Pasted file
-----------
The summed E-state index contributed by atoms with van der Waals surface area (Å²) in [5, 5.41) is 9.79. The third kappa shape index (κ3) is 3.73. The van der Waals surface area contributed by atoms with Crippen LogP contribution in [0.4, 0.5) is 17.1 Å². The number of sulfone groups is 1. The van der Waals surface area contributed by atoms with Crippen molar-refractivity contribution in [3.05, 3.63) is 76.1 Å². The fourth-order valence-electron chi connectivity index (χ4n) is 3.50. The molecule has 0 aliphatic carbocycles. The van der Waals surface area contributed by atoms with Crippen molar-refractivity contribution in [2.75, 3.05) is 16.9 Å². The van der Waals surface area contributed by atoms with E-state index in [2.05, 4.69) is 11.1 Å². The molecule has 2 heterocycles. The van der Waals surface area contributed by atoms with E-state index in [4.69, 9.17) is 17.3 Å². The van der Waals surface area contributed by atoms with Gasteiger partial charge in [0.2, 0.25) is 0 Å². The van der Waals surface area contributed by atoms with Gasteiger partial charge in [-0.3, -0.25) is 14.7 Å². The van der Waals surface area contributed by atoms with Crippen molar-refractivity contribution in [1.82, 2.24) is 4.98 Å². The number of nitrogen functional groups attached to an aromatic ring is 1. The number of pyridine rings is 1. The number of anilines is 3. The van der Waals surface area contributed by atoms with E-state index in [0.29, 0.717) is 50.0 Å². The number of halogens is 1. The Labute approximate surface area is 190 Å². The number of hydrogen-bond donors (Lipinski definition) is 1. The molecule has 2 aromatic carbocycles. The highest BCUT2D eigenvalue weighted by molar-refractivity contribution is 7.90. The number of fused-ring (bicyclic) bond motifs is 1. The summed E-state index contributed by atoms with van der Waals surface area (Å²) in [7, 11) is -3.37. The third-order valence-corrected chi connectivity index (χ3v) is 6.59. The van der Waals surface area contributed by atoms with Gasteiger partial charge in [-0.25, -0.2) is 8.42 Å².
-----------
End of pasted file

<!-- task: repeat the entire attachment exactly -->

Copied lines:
The summed E-state index contributed by atoms with van der Waals surface area (Å²) in [5, 5.41) is 9.79. The third kappa shape index (κ3) is 3.73. The van der Waals surface area contributed by atoms with Crippen LogP contribution in [0.4, 0.5) is 17.1 Å². The number of sulfone groups is 1. The van der Waals surface area contributed by atoms with Crippen molar-refractivity contribution in [3.05, 3.63) is 76.1 Å². The fourth-order valence-electron chi connectivity index (χ4n) is 3.50. The molecule has 0 aliphatic carbocycles. The van der Waals surface area contributed by atoms with Crippen molar-refractivity contribution in [2.75, 3.05) is 16.9 Å². The van der Waals surface area contributed by atoms with E-state index in [2.05, 4.69) is 11.1 Å². The molecule has 2 heterocycles. The van der Waals surface area contributed by atoms with E-state index in [4.69, 9.17) is 17.3 Å². The van der Waals surface area contributed by atoms with Gasteiger partial charge in [0.2, 0.25) is 0 Å². The van der Waals surface area contributed by atoms with Gasteiger partial charge in [-0.3, -0.25) is 14.7 Å². The van der Waals surface area contributed by atoms with Crippen molar-refractivity contribution in [1.82, 2.24) is 4.98 Å². The number of nitrogen functional groups attached to an aromatic ring is 1. The number of pyridine rings is 1. The number of anilines is 3. The van der Waals surface area contributed by atoms with E-state index in [0.29, 0.717) is 50.0 Å². The number of halogens is 1. The Labute approximate surface area is 190 Å². The number of hydrogen-bond donors (Lipinski definition) is 1. The molecule has 2 aromatic carbocycles. The highest BCUT2D eigenvalue weighted by molar-refractivity contribution is 7.90. The number of fused-ring (bicyclic) bond motifs is 1. The summed E-state index contributed by atoms with van der Waals surface area (Å²) in [7, 11) is -3.37. The third-order valence-corrected chi connectivity index (χ3v) is 6.59. The van der Waals surface area contributed by atoms with Gasteiger partial charge in [-0.25, -0.2) is 8.42 Å².